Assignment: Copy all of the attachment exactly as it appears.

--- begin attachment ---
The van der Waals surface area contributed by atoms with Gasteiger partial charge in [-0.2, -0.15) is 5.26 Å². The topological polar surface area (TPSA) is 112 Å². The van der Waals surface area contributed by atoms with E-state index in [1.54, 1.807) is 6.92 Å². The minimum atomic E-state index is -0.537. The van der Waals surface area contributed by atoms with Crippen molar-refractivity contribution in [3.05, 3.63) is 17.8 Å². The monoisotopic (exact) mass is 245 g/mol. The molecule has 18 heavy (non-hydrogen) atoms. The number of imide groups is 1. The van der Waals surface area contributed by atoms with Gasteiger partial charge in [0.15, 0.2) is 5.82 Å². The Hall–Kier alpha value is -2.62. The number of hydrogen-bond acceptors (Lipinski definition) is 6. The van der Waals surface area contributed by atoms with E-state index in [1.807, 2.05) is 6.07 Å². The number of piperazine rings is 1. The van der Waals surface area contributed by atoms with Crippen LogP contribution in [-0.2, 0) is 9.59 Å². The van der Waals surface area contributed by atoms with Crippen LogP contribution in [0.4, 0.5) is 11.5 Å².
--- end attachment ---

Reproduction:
The van der Waals surface area contributed by atoms with Gasteiger partial charge in [-0.2, -0.15) is 5.26 Å². The topological polar surface area (TPSA) is 112 Å². The van der Waals surface area contributed by atoms with E-state index in [1.54, 1.807) is 6.92 Å². The minimum atomic E-state index is -0.537. The van der Waals surface area contributed by atoms with Crippen molar-refractivity contribution in [3.05, 3.63) is 17.8 Å². The monoisotopic (exact) mass is 245 g/mol. The molecule has 18 heavy (non-hydrogen) atoms. The number of imide groups is 1. The van der Waals surface area contributed by atoms with Gasteiger partial charge in [0.15, 0.2) is 5.82 Å². The Hall–Kier alpha value is -2.62. The number of hydrogen-bond acceptors (Lipinski definition) is 6. The van der Waals surface area contributed by atoms with E-state index in [1.807, 2.05) is 6.07 Å². The number of piperazine rings is 1. The van der Waals surface area contributed by atoms with Crippen LogP contribution in [-0.2, 0) is 9.59 Å². The van der Waals surface area contributed by atoms with Crippen LogP contribution in [0.4, 0.5) is 11.5 Å².